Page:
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Over the past year I have read many articles on Seeking Alpha, such as this, "Playing Inverse Volatility for Easy Gains," advocating why right now may be a good time to buy the XIV instead of shorting the VXX. I am here to dispute this claim and prove to you why if you had the choice of shorting the VXX or buy the XIV, you would want to short the VXX. Forgetting all of the "headline" risk and European sensationalism that seems to dominate our day-to-day lives, let's get to the math.

Firstly, my initial projection is that the Spot VIX will eventually revert to its mean (historically about 20.2-20.8) and drag down the VXX with it. When the spot VIX reached over $35, my initial reaction was to buy the XIV but after some careful analysis I didn't and this is why.

If the VXX drops from 41 to 21 in one day that is a 50% drop and correspondingly the XIV would rise from 6(1.5) = 9. However, it all depends on *how* the XIV gets there and this is based on daily re-balancing. If the VXX drops one dollar every day then the % rises in the XIV will be higher thus putting it close to $12. This is where it gets tricky, due to daily re-balancing the XIV actually gets pounded in times of high volatility. Below is a simulation of what would happen to the XIV were it to cross VXX at $36 three times.

VXX % VXX XIV
36 $6.48
48 -33.33% $4.32
44 8.33% $4.68
43 2.27% $4.79
40 6.98% $5.12
38 5.00% $5.38
37 2.63% $5.52
36 2.70% $5.67
34 5.56% $5.98
33 2.94% $6.16
40 -21.21% $4.85
38 5.00% $5.10
37 2.63% $5.23
35 5.41% $5.51

As you can see in a simulation of the VXX crossing 36, three times, the XIV is still lower. This is due to extended amounts of backwardation that will crush the XIV.

Here are the descriptive statistics I ran through MegaStat over a time-series period of 11/30/10 - 11/2/11; this is what I found:

  • The correlation matrix = -.954 almost perfect negative correlation.
  • r^2 = .910 Almost a perfect "goodness of fit."
  • Durbin-Watson Test = .13 --> almost perfect negative autocorrelation.
  • Kurtosis for XIV -1.0480 and VXX is -0.7184. Higher values indicate a higher, sharper peak; lower values indicate a lower, less distinct peak. This is where the XIV Fails to follow the VXX as it displays a higher sharper peak.
  • Mean for XIV is 12.80 and VXX is 32.59
  • Sample standard deviation for XIV is 4 and for VXX is 8.6. This tells me a one standard move (68% of all values) is way too HIGH for XIV.
  • XIV +or minus 1std.dev = 8.8<=12.80<=16.80
  • VXX +or minus 1std.dev = 24<=32.59<=41.19

Now over a one-year period why is the XIV down 40% and VXX barely down on a percentage basis? The answer to that question is the daily rebalancing (plus some XIV black-box formula not disclosed in their prospectus) and this is why there is an almost perfect negative correlation and goodness of fit on a daily basis. Despite all the volatility we have recently had, over a longer period of time, the VXX (blue) is a better short than a Long XIV (red) over a longer-period of time, and here is a chart to back it up.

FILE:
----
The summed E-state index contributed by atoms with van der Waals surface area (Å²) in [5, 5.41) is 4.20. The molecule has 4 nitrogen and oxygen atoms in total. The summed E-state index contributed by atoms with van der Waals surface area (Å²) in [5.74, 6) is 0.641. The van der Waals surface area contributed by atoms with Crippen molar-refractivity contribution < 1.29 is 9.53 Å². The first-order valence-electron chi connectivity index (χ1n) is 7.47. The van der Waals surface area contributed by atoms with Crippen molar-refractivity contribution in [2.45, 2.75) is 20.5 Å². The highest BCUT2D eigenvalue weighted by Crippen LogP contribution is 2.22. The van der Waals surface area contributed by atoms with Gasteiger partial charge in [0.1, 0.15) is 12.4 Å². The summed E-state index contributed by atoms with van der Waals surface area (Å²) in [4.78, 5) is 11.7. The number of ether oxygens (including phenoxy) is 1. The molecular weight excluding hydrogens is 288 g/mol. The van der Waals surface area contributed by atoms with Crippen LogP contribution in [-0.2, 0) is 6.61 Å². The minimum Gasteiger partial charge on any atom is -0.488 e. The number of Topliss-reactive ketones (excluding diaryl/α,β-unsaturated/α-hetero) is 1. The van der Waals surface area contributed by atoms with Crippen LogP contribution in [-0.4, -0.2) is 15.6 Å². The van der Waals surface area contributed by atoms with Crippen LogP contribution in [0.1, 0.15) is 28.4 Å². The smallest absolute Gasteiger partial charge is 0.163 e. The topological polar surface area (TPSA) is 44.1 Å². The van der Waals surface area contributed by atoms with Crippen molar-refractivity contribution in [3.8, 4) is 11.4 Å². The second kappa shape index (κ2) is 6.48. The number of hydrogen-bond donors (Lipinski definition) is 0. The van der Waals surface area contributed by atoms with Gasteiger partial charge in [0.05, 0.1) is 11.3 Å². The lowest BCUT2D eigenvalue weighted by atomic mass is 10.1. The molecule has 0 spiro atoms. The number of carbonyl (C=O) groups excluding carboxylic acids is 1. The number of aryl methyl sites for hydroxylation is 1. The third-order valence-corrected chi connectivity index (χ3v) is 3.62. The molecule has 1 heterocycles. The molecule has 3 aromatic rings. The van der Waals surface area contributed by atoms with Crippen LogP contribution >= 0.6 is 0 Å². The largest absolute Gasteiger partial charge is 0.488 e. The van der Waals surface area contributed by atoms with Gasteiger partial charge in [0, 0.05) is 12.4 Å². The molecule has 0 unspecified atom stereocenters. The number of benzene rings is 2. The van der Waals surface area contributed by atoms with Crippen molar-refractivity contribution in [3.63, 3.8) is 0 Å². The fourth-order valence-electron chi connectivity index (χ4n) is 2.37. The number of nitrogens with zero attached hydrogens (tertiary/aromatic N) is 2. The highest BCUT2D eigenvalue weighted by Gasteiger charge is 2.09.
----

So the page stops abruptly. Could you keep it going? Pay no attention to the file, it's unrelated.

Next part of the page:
11/7/11 VXX (blue) vs. XIV (red)

VXX vs. XIV daily
(Click to enlarge)

One-year chart - VXX (blue) vs. XIV (red)

VXX vs. XIV one year
(Click to enlarge)

In this case it's a no-brainer to short the VXX over going long the XIV. I am fully aware of the risks of shorting the VXX and its "unlimited risk." However, the VXX will erode over time due to negative decay roll, and the XIV will erode itself in times of high volatility and be unable to recover its highs. The high of the VXX when it opened was $400 and if you had shorted even in the $100s, it is safe to say you're short is still profitable. Although a 100% gain from the year-low in August of $20 to year-high of $55 looks to be an extreme rise (150%+). Over the long run, your VXX short will far out-perform an XIV long, which is down over the same time period from $19 to $6.

  • The VIX futures roll yield probably costs 8% per month due to constant contango
  • Contango exists in the futures market much more often than not. According to Chad Gray the VIX has an upward sloping curve about 75% of the time.

And since many of us don't have the time to read the prospectus, here it is directly from the horse's (XIV's) mouth:

Daily rebalancing will impair the performance of the ETNs (NASDAQ:XIV) if the underlying index experiences volatility.


You may lose all or a significant part of your investment in the ETNs if the index increases or does not decrease by an amount sufficient to offset the applicable fees and charges.

Source: Why I'm Shorting VXX Rather Than Buying XIV